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CHAPTER 14 - Preparing for the Unexpected

Baron Mournfell grabbed the body of the dead squire
and tried to shake him back to life, even though he knew it
was too late. “This was Sir Gondrath’s squire. He was in
command at the main outpost up along the river road….
Only three miles from here! What do you suppose attacked
him?”

Tarn looked down at the boy, examining the slashes
across his chest. He knew what had killed the boy.
Gulping down his fear, he answered, “Milord, I believe the
Soul Stealer did this.”

“How can you know?”

“These wounds look like what Alec described to us,
and what Logan said that the dead orc boy had taken.” He
ran a finger gently down the largest slash. The blood oozed
out in a thin viscous jelly, as if the body had been dead for
days, yet it was warm to the touch. “This certainly isn’t like
anything I’ve ever seen,” Tarn murmured softly.

His intellect now overcoming his grief and shock,
the Baron said “I would tend to agree with you. We must
send aid. For now, we must make sure that this body is
prepared for burial. Tell the Castellian too….”

Tarn cut him off. “Burn it, milord. And quickly!”

Lord Mournfell responded with a raised eyebrow.
“Burn it? As the pagan orcs do? Why?”

“It isn’t right, milord. Look at the body. From what
Logan has said, it bares something similar to the taint of….
Undeath.”

Tarn watched the shudder run down the Baron’s back.
“Are you sure? The boy’s family was well connected. I want
to be sure before I burn his body.”

He simply nodded, and the Baron grunted
acknowledgment. “Well, I will have my priest bless the body
first. Surely you can find no flaw in that?” Tarn shrugged.
“Very well, then. I will call out a score of our remaining
mounted men-at-arms, Tarn. Fetch your companions
and meet me at the northern gate. You seem to be the
closet thing we have to experts in this creature around
here. You have one hour.” With that, the Baron strode off,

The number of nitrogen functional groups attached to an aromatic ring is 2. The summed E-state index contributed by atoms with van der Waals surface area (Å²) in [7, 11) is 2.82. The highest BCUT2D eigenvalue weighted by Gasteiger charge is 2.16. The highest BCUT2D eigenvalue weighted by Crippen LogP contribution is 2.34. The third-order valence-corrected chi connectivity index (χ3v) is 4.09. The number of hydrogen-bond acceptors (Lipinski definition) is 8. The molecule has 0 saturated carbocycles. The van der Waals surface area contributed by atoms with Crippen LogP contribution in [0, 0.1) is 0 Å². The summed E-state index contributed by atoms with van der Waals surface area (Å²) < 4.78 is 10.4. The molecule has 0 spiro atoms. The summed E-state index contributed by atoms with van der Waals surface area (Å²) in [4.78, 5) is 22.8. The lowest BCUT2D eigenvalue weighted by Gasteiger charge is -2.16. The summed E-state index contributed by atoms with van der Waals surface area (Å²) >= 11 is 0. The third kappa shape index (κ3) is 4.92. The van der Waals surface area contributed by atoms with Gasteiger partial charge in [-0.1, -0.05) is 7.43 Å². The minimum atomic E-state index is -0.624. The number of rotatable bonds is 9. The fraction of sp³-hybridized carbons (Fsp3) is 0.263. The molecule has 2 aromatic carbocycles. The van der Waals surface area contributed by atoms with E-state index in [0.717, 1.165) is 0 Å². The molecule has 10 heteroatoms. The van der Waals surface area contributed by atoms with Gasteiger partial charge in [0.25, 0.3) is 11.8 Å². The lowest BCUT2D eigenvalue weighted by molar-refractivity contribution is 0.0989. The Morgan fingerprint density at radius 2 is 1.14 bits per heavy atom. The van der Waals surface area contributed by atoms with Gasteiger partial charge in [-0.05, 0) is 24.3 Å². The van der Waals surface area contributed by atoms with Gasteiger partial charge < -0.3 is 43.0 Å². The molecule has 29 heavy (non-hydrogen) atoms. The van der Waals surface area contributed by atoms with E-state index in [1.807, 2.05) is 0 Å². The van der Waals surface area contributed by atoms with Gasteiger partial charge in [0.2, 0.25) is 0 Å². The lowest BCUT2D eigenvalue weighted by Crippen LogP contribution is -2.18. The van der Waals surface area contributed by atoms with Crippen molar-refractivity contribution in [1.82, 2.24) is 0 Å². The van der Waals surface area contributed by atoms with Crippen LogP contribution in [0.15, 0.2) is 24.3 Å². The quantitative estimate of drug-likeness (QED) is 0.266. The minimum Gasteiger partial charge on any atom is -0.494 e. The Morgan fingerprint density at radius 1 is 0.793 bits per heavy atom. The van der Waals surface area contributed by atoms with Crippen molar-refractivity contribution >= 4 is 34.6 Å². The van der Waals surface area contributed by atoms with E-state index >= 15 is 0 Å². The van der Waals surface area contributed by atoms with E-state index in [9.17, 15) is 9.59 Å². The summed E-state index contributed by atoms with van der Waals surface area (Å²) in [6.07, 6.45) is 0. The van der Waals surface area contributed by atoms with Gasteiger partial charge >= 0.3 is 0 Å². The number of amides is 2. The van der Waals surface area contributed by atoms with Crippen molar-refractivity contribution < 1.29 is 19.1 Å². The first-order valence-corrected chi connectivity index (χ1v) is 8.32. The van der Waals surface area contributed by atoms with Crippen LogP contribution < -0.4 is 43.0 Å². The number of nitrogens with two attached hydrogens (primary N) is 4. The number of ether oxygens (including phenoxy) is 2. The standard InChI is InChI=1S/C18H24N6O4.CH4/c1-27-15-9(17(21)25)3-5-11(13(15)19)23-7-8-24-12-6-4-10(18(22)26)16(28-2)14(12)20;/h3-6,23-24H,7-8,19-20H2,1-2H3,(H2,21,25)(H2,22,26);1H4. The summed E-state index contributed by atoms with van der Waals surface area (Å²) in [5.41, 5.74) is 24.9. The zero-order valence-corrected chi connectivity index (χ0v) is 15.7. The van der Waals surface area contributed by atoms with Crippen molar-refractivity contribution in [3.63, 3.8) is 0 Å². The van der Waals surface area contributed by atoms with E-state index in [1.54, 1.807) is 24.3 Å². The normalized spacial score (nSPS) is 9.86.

calling again for his squire to fetch Sir Tonath, and yelling
impatiently for the squire to hurry up. Tarn, momentarily
dumbstruck, left the audience chamber, his heart pounding
in his chest before he even started to run.

***

Tarn raced down the hill, following the well-
worn path to the city. He realized again how thoroughly
indefensible the city was, especially for a city than had
been designed as a border outpost. There were no terrain
features apart from the river and watch hill, no places to
anchor a defense at all – besides the castle itself. If war
came to this place, the populace could survive within the
walls of the keep, but the city would be lost. The river was
simply too long to prevent orcs from crossing at a place of
their choosing, and once an army was across, there was no
way that men could stop an orc horde short of the castle’s
walls. Certainly not, at any rate, without Alec’s men.

He skidded to a stop in front of the inn, and saw
Bear was standing behind the counter polishing a stack
of ale steins. Tarn walked up to the counter and asked,
“Where are the others?”
“You seem to be in a hurry.”

Tarn nodded. “Yes, I am. We’ve been summoned
back to the castle. Something has happened with… our
friend, and the Baron has requested out aid.” Bear’s
eyebrow rose higher. “I can’t explain right now.”
Bear took the hint and nodded to the stairway off to his
left. “They’re up in their rooms. Can’t you tell me what’s
going on?”

Tarn shook his head. “Not now. I’m sorry I can’t
explain. Just trust me that my silence is best for everyone.”

Bear shrugged as he pointed toward the stairs. “You
know the way, Tarn. Whatever’s happening, I’ll take your
word. You haven’t steered me wrong…. yet.” Tarn nodded
and headed up the stairs.

Soon enough, he could see that two of the doors were
ajar. He poked his head into the first one, and saw Nyla
poring over the scrolls.

He whistled softly, and she shot Tarn a dirty look
for a moment before she realized who it was. “Grab your
gear, girl,” he ordered, “and anything you need for your
magecraft. Meet me downstairs as quick as you can. The
stealer has been sighted near the city.”